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Deepening your understanding of mortgage lending

Date posted:  7/20/16 09:00:00 AM

The U.S. is now a decade removed from the housing market's crash in 2006, and after 10 years, many real estate and mortgage professionals are starting to feel more confident about the recovery. With improving job growth, demand for homes continues to rise. Existing-home sales rose at the end of 2015 and moving into 2016 by 14.7 percent and 0.4 percent respectively.  

Whether you are a first-time buyer, experienced homebuyer or looking to refinance your current mortgage, now is a good time to make your move with the housing market heading toward pre-crisis levels.

First-time homebuyers 
When you decide you are ready to own a home for the first time, the process can be daunting. Budgeting to save for a down payment and determining what you actually want and need in a new house takes time, research and a deeper understanding of the homebuying process.

Before you start looking at houses, you'll need to prepare for a mortgage application. That means getting your credit score in shape and researching lenders. Not only can your credit score determine whether you are approved for a home loan, it also dictates the cost of the mortgage in the long run due to the interest rate you qualify for.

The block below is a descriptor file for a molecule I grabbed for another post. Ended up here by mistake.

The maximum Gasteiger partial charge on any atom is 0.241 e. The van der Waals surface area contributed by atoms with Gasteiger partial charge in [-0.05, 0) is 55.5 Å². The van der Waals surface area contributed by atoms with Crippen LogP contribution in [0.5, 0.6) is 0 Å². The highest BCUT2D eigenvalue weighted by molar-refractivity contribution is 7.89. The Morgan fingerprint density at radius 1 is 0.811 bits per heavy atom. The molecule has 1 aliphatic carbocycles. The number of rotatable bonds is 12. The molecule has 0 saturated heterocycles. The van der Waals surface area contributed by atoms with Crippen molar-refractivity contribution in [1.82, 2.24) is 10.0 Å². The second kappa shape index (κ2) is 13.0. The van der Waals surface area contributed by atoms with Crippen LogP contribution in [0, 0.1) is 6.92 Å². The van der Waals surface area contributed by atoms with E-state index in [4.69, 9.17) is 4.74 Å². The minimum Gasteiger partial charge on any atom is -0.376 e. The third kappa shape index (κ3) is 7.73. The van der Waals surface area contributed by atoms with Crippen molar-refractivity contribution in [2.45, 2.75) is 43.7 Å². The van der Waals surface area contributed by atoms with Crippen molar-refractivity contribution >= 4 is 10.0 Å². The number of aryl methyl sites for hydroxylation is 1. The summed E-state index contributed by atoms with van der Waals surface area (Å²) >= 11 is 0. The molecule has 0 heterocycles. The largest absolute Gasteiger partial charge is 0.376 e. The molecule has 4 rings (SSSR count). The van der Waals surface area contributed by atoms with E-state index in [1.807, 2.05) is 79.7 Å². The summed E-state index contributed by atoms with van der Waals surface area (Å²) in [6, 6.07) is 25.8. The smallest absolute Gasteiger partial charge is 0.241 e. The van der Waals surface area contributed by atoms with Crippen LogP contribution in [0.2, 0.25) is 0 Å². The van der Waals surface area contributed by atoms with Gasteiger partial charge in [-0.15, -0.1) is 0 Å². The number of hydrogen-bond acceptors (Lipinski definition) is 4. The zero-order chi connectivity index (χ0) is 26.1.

Paying bills on time and in full, checking for inaccuracies on your credit report and working on improving your credit utilization ratio are critical to raising your chances of qualifying for a low interest rate on a home mortgage.

A traditional mortgage isn't the only option for first-time homebuyers. If a 20 percent down payment isn't feasible, do a little research to find homebuying assistance programs designed for those purchasing a house for the first time. Whether through the U.S. Department of Housing and Urban Development or even your employer, you can find resources to help with home affordability. Low down payment options through government-sponsored enterprises like Fannie Mae and Freddie Mac are another option for American consumers. 

After your mortgage loan approval and finding the perfect house, you'll have additional financial responsibilities. Your down payment isn't the only money you'll need to provide when you decide to purchase a property. You are also responsible for closing costs, property taxes and potential homeowners' association fees. Make sure you are working with a professional real estate agent to navigate through all the finances associated with purchasing a home. Professional expertise will be invaluable when you have questions throughout the process. In addition, they can negotiate with sellers on your behalf to potentially reduce or eliminate your responsibility for covering closing costs. 

Before buying a home, always have a home inspection completed and outline an agreement with the seller that allows you to back out of the sale if the property does not pass the inspection or too many issues are unveiled. 

With a little support and research, you can feel confident and excited about purchasing your first home. 

Experienced homebuyers